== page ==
Scrum and the FBI - dummies

By Mark C. Layton

Cyberattacks of all sorts, from credit card hacking to government and military security threats, are increasing around the world. Military and cyberwarfare experts agree that controlling this expanding threat is a major concern. Cyberthreat deterrence programs that can adapt to the ever-changing nature of these sophisticated challenges are needed — and needed fast. In many cases, it’s an issue of national security.

The FBI has been increasingly active in finding solutions for responding to these cyberattacks on a national and criminal level. Leadership knows that using old techniques for handling these uber-modern threats isn’t enough. New ways of applying technology, shaping their workforce, and collaborating with partners are required.

Not surprisingly, they’re approaching this conundrum with scrum in mind.

As published by the FBI’s Information Technology Strategic Plan for FY 2010–2015, the FBI is in fact creating

“. . . an agile enterprise with evolution toward consolidated and shared infrastructure, services and applications. As part of the agile environment, the FBI will sustain a rigid information security management program, implementing tools and processes to enhance utilization of the Enterprise Architecture (EA) through virtualization and abstraction. Strategically, the FBI will focus on fully understanding, adopting and integrating a shared services approach to IT and business challenges.”

After the 9/11 terrorist attacks, the FBI began to work on streamlining its flow of information and coordination with all relevant entities. After a couple of false starts, it developed the Sentinel program: a comprehensive software case management system. The goal is to replace a current system consisting of a mixture of digital and paper information flow with a purely digital one.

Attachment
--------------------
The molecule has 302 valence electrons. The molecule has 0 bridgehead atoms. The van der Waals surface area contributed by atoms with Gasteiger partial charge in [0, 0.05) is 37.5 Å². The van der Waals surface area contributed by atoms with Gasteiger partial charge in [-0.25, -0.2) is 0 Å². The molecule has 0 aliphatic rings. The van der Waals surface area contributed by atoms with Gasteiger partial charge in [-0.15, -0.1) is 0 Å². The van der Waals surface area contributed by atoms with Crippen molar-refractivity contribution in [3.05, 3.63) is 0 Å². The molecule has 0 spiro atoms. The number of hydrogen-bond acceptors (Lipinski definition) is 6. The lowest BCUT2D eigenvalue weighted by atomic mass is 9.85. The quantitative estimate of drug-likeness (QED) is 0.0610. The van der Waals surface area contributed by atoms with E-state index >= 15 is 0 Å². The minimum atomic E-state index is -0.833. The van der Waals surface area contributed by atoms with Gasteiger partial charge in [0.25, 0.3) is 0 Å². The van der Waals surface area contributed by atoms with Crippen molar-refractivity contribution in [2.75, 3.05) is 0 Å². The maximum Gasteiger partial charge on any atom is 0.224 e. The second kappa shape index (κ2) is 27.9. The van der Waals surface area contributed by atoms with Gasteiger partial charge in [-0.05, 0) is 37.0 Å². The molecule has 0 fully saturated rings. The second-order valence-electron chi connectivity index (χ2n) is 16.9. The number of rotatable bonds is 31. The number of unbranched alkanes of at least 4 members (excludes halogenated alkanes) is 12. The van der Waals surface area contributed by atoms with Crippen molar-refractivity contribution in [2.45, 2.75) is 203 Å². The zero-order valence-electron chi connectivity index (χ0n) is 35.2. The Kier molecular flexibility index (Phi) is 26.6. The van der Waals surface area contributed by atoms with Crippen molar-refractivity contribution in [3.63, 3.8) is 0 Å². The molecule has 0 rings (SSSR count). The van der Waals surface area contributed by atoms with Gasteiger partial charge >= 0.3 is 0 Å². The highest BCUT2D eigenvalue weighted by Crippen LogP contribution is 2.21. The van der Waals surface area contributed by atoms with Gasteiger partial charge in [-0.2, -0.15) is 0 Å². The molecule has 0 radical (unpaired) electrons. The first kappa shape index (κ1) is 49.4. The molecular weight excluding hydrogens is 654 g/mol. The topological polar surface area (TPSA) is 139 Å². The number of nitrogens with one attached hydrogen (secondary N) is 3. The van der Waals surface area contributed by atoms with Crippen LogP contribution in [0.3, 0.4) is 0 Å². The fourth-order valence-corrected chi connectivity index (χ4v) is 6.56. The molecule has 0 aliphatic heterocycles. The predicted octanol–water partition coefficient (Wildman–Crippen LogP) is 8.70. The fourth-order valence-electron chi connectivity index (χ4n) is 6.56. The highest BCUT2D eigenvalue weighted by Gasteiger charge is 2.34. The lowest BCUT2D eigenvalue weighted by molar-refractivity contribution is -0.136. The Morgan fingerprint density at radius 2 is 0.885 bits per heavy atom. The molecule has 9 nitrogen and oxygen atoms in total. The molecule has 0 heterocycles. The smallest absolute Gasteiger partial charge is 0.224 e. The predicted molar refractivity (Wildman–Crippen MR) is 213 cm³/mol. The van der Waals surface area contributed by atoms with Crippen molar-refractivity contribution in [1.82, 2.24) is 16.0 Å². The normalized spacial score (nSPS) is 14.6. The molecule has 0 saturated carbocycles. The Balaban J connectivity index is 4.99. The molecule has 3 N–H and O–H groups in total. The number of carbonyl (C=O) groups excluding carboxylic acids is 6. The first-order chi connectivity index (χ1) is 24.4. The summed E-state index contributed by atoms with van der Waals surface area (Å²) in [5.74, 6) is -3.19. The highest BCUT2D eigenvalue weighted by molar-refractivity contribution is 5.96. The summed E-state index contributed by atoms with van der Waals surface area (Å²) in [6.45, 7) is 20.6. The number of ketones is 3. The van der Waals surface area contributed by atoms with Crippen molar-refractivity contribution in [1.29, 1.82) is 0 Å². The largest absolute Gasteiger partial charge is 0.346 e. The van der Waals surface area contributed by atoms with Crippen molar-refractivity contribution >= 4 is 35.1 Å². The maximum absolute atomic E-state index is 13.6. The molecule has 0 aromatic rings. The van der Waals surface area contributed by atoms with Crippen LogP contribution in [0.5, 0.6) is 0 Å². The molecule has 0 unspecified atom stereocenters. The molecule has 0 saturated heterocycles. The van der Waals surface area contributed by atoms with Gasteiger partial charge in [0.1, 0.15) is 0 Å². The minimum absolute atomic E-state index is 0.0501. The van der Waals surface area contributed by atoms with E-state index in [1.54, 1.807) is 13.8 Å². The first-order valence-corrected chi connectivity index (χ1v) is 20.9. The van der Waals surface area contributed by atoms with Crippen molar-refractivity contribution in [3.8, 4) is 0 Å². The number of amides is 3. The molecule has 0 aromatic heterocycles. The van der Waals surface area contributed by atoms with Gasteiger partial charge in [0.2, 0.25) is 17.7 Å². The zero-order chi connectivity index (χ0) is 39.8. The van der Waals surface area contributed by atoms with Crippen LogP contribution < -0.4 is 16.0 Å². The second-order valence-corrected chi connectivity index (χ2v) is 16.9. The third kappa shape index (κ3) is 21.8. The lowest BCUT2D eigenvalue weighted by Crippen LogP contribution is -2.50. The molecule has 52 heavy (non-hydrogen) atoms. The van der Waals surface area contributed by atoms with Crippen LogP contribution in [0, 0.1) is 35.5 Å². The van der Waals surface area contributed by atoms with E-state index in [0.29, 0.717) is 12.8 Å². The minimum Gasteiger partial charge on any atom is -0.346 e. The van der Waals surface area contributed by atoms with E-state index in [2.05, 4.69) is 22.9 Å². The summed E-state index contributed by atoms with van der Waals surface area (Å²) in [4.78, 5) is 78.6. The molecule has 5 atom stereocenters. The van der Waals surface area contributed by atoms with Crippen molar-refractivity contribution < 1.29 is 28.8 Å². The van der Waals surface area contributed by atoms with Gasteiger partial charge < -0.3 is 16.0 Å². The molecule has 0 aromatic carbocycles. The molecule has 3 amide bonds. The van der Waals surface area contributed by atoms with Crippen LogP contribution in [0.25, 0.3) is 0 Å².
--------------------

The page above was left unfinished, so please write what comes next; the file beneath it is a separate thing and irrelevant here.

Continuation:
For ten years, the project was conducted using the FBI’s prescribed waterfall methods, including extensive up-front design and fixed requirements. In 2008, a new CIO, Chad Fulgham, started requiring incremental delivery from the contracted developers. Specifically, by 2010, scrum was used officially. Here are some of the symptoms of the waterfall process used up to that point:

  • Only 4 of 18 workflows were live, but with defects.

  • Less than 1 percent of the 14,000+ forms were created in the new system.

  • Cost to date was $405 million, with an estimated $350 million more to go over six years.

  • All delivered functionality was considered optional throughout the organization.

When scrum was implemented, excess staff was cut by more than 50 percent, user stories were created, and 21 two-week sprints were scheduled — an 85 percent decrease in projected schedule.

Healthcare, education, and the military and law enforcement all have one important thing in common — people’s lives: health and well-being, knowledge and preparation for the future, and security. Scrum works in each of these areas, in real lives, for real people, and for real changes for the better.